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Grönberg, Lina (2007) Field margins vs. insecticides. Other thesis, SLU.

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Biological control provides a tool to reach goals such as maintaining sustainable agroecosystems and decreasing the use of pesticides. Studies show that generalist predators can reduce prey populations effectively and, thus, may function as good biocontrol agents. Unfortunately, generalist predators have been exploited to a small extent in biological control and little is known about how different factors can affect their density. The diamond back moth, Plutella xylostella, is a major insect pest on cabbage throughout the world but still few studies have been conducted on possible predators and factors that affect their density. Therefore, this study focuses on (1) identifying predators of P. xylostella and (2) investigating how insecticide use and type of field margin affect the density of predators in cabbage fields. The study took place in Nicaragua in six different cabbage fields, three conventional and three semi-organic. Three methods were used to measure the density of predators weekly during six weeks; d-vac, pit-fall traps and observations. According to the results more predators were found in the field margins than in the cabbage fields. The factor that affected the density most was the type of field margin surrounding the field. Field margins with a high proportion of natural vegetation had a higher number of predators compared to prepared or newly sowed margins. The amount of insecticides used affected predator density negatively only when used very frequently. Among the three major predator groups found (Araneae, Coleoptera and Hemiptera), Hemiptera was the only one which showed any difference between the two different farm types; on semi-organic farms there was an increase in density at the end of the observation period whereas the density tended to decrease on conventional farms as shown by a significant farm type by time interaction. The results also showed that high numbers of P. xylostella were never observed when there were a high number of predators. In conclusion, my results suggest that field margins may function as refuges for arthropod predators and that these refuges can have a bigger impact on the number of predators than the amount of insecticides used. The practical implications of these results are discussed and to my knowledge, there are no similar results reported previously in the literature from this or similar systems.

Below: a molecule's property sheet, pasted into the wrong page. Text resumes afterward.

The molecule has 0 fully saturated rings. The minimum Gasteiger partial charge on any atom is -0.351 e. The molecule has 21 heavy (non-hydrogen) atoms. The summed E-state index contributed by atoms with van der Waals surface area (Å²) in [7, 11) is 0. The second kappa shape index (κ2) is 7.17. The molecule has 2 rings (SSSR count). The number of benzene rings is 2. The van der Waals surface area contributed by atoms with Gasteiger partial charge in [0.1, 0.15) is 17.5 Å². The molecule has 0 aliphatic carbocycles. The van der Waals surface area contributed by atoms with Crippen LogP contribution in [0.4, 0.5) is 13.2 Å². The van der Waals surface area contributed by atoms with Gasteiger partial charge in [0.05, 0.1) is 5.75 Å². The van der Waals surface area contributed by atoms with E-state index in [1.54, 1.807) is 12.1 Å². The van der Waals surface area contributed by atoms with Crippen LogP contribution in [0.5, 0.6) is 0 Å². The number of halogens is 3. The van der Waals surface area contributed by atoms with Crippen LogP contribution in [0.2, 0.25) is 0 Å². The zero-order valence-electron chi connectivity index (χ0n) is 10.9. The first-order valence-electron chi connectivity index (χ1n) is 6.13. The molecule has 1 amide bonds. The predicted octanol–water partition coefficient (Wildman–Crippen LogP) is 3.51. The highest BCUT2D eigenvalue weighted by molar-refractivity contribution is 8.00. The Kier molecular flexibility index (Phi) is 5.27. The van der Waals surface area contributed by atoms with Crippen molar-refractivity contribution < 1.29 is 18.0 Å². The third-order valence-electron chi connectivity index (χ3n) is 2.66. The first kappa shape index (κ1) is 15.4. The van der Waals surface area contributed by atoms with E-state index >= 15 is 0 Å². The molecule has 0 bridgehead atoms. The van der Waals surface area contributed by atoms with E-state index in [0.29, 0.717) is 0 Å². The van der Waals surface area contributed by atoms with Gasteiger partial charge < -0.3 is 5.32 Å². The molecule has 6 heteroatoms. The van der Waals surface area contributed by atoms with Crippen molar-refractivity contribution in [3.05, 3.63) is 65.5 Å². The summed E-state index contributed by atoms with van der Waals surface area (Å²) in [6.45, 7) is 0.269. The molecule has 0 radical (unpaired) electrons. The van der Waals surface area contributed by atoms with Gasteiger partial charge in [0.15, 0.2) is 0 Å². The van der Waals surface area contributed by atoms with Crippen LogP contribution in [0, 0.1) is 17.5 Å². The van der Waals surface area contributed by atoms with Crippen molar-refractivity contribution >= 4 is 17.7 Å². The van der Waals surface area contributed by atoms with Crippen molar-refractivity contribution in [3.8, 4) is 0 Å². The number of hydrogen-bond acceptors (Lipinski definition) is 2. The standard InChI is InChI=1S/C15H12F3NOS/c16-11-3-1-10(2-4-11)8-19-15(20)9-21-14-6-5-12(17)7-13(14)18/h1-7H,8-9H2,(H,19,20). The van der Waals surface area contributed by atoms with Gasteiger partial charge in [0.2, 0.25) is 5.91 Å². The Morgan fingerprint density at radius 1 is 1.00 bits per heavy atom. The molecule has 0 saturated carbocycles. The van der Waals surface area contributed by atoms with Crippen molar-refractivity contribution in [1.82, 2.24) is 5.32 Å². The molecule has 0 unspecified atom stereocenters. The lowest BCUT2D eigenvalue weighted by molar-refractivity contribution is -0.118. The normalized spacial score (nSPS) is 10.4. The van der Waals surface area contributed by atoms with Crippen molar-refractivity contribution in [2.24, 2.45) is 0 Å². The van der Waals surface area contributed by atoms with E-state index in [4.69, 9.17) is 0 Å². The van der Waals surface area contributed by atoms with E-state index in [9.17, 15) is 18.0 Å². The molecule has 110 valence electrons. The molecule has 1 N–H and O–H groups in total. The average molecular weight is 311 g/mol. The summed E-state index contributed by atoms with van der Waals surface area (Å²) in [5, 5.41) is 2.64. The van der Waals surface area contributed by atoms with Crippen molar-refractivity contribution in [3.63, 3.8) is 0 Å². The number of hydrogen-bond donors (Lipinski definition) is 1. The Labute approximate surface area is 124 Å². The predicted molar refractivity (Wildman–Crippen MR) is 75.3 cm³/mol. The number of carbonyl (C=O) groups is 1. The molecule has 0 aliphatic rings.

Item Type: Thesis (Other)
Keywords: predators, Plutella xylostella, diamondback moth, field margins, biological control, Nicaragua
Subject (faculty): Faculty of Veterinary Medicine and Animal Science > Dept. of Ecology
Divisions: SLU > Faculty of Natural Resources and Agricultural Sciences
Depositing User: Lina Grönberg
Date Deposited: 13 Feb 2008
Last Modified: 18 Aug 2015 09:59
URI: http://ex-epsilon.slu.se/id/eprint/2242

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